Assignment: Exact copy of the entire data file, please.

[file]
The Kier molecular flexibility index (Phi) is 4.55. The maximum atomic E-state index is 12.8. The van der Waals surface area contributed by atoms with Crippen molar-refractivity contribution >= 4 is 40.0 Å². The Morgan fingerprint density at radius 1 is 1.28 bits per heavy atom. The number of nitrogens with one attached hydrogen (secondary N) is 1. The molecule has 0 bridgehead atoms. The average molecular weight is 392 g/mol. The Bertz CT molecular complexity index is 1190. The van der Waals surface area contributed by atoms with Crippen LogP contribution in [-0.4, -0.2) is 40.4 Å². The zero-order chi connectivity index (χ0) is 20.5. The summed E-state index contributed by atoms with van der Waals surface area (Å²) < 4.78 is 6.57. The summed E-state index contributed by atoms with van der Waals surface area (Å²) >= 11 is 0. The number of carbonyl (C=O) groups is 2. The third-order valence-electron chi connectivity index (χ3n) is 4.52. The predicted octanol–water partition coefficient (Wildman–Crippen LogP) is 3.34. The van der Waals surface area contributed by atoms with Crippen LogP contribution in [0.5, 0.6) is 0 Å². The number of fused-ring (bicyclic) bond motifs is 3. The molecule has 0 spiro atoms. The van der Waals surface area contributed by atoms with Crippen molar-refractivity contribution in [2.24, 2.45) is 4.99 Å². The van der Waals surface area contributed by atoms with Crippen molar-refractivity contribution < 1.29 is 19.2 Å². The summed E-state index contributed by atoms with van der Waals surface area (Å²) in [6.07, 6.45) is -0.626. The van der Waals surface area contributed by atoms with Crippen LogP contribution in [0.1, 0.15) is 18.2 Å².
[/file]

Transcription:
The Kier molecular flexibility index (Phi) is 4.55. The maximum atomic E-state index is 12.8. The van der Waals surface area contributed by atoms with Crippen molar-refractivity contribution >= 4 is 40.0 Å². The Morgan fingerprint density at radius 1 is 1.28 bits per heavy atom. The number of nitrogens with one attached hydrogen (secondary N) is 1. The molecule has 0 bridgehead atoms. The average molecular weight is 392 g/mol. The Bertz CT molecular complexity index is 1190. The van der Waals surface area contributed by atoms with Crippen LogP contribution in [-0.4, -0.2) is 40.4 Å². The zero-order chi connectivity index (χ0) is 20.5. The summed E-state index contributed by atoms with van der Waals surface area (Å²) < 4.78 is 6.57. The summed E-state index contributed by atoms with van der Waals surface area (Å²) >= 11 is 0. The number of carbonyl (C=O) groups is 2. The third-order valence-electron chi connectivity index (χ3n) is 4.52. The predicted octanol–water partition coefficient (Wildman–Crippen LogP) is 3.34. The van der Waals surface area contributed by atoms with Crippen LogP contribution in [0.5, 0.6) is 0 Å². The number of fused-ring (bicyclic) bond motifs is 3. The molecule has 0 spiro atoms. The van der Waals surface area contributed by atoms with Crippen molar-refractivity contribution in [2.24, 2.45) is 4.99 Å². The van der Waals surface area contributed by atoms with Crippen molar-refractivity contribution < 1.29 is 19.2 Å². The summed E-state index contributed by atoms with van der Waals surface area (Å²) in [6.07, 6.45) is -0.626. The van der Waals surface area contributed by atoms with Crippen LogP contribution in [0.1, 0.15) is 18.2 Å².